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  • So, a few years ago I heard an interesting rumor.

    譯者: Lilian Chiu 審譯者: Yuyang Zhao

  • Apparently, the head of a large pet food company

    幾年前,我聽到了一個有趣的謠言。

  • would go into the annual shareholder's meeting

    似乎是,有一家大型 寵物食品公司的經理

  • with can of dog food.

    帶著一罐狗食去參加

  • And he would eat the can of dog food.

    年度股東大會。

  • And this was his way of convincing them that if it was good enough for him,

    然後他吃掉那罐狗食。

  • it was good enough for their pets.

    這是他以此說服股東, 如果這狗食對他而言夠好,

  • This strategy is now known as "dogfooding,"

    那對他們的寵物一定也夠好。

  • and it's a common strategy in the business world.

    這個策略現在被稱為 「使用自家產品」,(吃狗食)

  • It doesn't mean everyone goes in and eats dog food,

    是商業界常用的策略。

  • but businesspeople will use their own products

    這策略不表示每個人 都得要試吃狗食,

  • to demonstrate that they feel --

    而是商人要使用他們自己的產品,

  • that they're confident in them.

    來展現他們對於該產品

  • Now, this is a widespread practice,

    有足夠的信心。

  • but I think what's really interesting is when you find exceptions

    現在,這是一個十分普遍的做法,

  • to this rule,

    但是我認為真正有趣的 是找到這個規則的例外,

  • when you find cases of businesses or people in businesses

    就是當你找到企業或企業中的人

  • who don't use their own products.

    不使用自家產品的案例。

  • Turns out there's one industry where this happens in a common way,

    結果是有一個產業經常有這種現象,

  • in a pretty regular way,

    且發生頻率很高。

  • and that is the screen-based tech industry.

    那就是以螢幕為基礎的科技產業。

  • So, in 2010, Steve Jobs, when he was releasing the iPad,

    當史帝夫·賈伯斯 在 2010 年發表 iPad 時,

  • described the iPad as a device that was "extraordinary."

    他將 iPad 描述是 一個「超凡」的裝置。

  • "The best browsing experience you've ever had;

    「你不曾擁有過的最佳瀏覽體驗;

  • way better than a laptop, way better than a smartphone.

    遠勝過筆記型電腦, 遠勝過智慧型手機。

  • It's an incredible experience."

    它是一種不可思議的經驗。」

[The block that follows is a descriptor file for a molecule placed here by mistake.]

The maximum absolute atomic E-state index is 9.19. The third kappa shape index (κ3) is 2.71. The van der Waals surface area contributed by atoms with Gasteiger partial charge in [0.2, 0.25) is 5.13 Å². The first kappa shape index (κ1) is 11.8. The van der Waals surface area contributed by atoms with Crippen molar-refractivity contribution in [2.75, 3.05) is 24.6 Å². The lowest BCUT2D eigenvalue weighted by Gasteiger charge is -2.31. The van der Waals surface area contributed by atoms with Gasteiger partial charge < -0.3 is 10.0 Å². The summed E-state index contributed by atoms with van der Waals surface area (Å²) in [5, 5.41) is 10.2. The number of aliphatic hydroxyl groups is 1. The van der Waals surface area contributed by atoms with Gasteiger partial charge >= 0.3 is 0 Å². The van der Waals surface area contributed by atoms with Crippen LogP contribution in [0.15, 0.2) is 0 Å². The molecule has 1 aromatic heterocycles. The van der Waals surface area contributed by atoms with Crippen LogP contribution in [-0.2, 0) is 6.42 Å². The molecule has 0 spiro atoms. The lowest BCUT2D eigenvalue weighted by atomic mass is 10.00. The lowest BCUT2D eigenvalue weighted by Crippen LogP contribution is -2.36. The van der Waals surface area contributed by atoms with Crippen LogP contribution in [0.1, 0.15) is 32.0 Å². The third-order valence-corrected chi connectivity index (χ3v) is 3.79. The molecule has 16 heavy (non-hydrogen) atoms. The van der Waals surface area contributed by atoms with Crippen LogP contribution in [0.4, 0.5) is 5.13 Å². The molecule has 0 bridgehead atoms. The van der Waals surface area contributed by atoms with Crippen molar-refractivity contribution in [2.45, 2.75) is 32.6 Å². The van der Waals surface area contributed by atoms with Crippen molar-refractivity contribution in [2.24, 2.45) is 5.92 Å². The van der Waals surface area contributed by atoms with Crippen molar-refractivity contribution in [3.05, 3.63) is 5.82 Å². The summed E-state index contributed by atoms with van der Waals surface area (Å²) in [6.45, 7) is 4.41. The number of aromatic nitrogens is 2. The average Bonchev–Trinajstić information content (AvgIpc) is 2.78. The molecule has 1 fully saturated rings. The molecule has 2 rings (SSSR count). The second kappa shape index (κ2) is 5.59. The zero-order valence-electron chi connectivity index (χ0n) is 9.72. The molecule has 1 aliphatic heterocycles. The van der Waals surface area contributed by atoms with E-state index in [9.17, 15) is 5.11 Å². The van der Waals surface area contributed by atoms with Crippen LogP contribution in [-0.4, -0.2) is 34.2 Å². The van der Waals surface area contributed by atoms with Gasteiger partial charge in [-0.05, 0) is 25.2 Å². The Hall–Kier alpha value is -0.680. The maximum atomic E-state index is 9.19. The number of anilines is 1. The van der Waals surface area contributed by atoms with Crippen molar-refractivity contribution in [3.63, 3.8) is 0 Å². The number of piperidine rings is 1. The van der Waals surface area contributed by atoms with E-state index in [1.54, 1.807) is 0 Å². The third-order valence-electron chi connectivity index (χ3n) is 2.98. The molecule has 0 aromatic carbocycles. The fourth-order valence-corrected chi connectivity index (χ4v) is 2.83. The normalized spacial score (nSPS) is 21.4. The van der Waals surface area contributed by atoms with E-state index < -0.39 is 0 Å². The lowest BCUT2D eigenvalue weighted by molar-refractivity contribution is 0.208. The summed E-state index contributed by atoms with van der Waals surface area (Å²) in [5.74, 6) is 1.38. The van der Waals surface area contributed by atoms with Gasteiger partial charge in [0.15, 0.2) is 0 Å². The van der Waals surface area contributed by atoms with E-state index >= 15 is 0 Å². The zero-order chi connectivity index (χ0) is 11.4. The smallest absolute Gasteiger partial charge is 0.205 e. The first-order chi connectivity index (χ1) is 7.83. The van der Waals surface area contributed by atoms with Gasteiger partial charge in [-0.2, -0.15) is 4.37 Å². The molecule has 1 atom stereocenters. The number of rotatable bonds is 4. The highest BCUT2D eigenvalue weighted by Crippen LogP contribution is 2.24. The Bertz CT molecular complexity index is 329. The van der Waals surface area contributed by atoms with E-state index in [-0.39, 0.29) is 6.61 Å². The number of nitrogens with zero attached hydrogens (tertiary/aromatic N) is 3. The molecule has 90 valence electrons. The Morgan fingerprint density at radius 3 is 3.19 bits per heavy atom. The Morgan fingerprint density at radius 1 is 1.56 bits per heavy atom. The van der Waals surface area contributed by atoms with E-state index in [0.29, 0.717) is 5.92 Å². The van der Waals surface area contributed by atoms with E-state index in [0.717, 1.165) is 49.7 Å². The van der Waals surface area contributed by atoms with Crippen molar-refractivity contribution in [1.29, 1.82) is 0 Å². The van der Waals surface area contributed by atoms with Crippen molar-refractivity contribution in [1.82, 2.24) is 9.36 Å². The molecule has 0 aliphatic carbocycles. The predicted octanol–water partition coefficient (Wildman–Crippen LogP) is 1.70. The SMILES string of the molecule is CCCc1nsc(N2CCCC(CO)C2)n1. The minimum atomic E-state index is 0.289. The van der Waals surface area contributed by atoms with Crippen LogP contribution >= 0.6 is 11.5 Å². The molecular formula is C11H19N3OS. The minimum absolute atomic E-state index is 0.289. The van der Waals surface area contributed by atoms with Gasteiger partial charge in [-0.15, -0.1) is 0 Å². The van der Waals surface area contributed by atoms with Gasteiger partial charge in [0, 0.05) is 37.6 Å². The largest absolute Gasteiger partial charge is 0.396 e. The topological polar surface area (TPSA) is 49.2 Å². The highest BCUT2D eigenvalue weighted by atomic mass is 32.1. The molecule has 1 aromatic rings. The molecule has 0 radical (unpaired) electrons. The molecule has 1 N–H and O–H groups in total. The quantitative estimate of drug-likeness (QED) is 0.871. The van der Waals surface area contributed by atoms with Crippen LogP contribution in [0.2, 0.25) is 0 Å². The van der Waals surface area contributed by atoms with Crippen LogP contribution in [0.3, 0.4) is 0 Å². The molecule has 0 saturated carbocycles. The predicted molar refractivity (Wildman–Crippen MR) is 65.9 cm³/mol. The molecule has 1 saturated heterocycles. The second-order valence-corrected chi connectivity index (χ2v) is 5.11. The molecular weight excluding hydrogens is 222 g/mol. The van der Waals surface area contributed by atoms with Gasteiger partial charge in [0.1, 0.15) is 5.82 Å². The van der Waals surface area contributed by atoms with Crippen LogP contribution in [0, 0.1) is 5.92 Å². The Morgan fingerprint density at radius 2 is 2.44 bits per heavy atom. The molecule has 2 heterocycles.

• A couple of months later, he was approached by a journalist

    幾個月後,一位 紐約時報的記者採訪了他,

  • from the New York Times,

    他們在電話上談了很久。

  • and they had a long phone call.

    在通話結束前,

  • At the end of the call,

    那位記者問了一個問題, 感覺不痛不癢問題。

  • the journalist threw in a question that seemed like a sort of softball.

    記者對他說:「你的孩子 肯定非常喜愛 iPad。」

  • He said to him, "Your kids must love the iPad."

    這個問題的答案不言可喻,

  • There's an obvious answer to this,

    但是賈伯斯的回答卻讓記者很吃驚。

  • but what Jobs said really staggered the journalist.

    記者非常訝異,

  • He was very surprised,

    因為賈伯斯說: 「他們還沒用過 iPad。

  • because he said, "They haven't used it.

    我們限制孩子在家中 使用電子產品。」

  • We limit how much technology our kids use at home."

    在科技世界中,這非常常見。

  • This is a very common thing in the tech world.

    事實上,離矽谷很近的一所學校

  • In fact, there's a school quite near Silicon Valley

    叫做半島華德福學校。

  • called the Waldorf School of the Peninsula,

    他們不會讓學生 在八年級以前接觸到螢幕。

  • and they don't introduce screens until the eighth grade.

    這間學校真正有趣的一點是,

  • What's really interesting about the school

    75% 學生的家長

  • is that 75 percent of the kids who go there

    是矽谷的高階技術主管。

  • have parents who are high-level Silicon Valley tech execs.

    所以當我聽到這件事, 我覺得它非常有趣也令人驚訝。

  • So when I heard about this, I thought it was interesting and surprising,

    它促使我開始思考螢幕 對我、我的家人、我愛的人、

  • and it pushed me to consider what screens were doing to me

    以及對所有人有什麼影響。

  • and to my family and the people I loved,

    所以,在過去五年,

  • and to people at large.

    身為一個商業和心理學教授,

  • So for the last five years,

    我一直在研究螢幕對 我們的生活所產生的影響。

  • as a professor of business and psychology,

    我想先談談 我們在螢幕上花多少時間,

  • I've been studying the effect of screens on our lives.

    接著我們可以再談談 那些時間的狀況。

  • And I want to start by just focusing on how much time they take from us,

    我在這裡呈現給各位看的 是三個不同時間點的

  • and then we can talk about what that time looks like.

    一般 24 小時工作日:

  • What I'm showing you here is the average 24-hour workday

    2007 年,十年前──

  • at three different points in history:

    2015 年,

  • 2007 -- 10 years ago --

    以及我上週才收集的目前資料。

  • 2015

    很多東西的變化不大。

  • and then data that I collected, actually, only last week.

    我們每天大約睡 7.5 到 8 小時;

  • And a lot of things haven't changed

    有些人說這數字稍微下降了, 但變化不大。

  • all that much.

    我們每天工作 8.5 到 9 小時。

  • We sleep roughly seven-and-a-half to eight hours a day;

    我們從事的維生活動──

  • some people say that's declined slightly, but it hasn't changed much.

    像吃飯、洗澡、照顧小孩──

  • We work eight-and-a-half to nine hours a day.

    每天大約 3 小時。

  • We engage in survival activities --

    剩下的是白色的這段,

  • these are things like eating and bathing and looking after kids --

    那是我們的個人時間。

  • about three hours a day.

    這段時間對我們來說極重要。

  • That leaves this white space.

    我們用這段時間做一些 使我們獨特的事。

  • That's our personal time.

    我們用這段時間 進行嗜好,建立親密關係,

  • That space is incredibly important to us.

    真正思考我們的人生,產生創意,

  • That's the space where we do things that make us individuals.

    思考反省

  • That's where hobbies happen, where we have close relationships,

    我們的人生是否過得有意義。

  • where we really think about our lives, where we get creative,

    我們在工作中有時也做這些,

  • where we zoom back and try to work out

    但當人們在人生的盡頭,

  • whether our lives have been meaningful.

    回顧他們的人生,

  • We get some of that from work as well,

    好奇他們的人生是怎樣的,

  • but when people look back on their lives

    他們最後說什麼──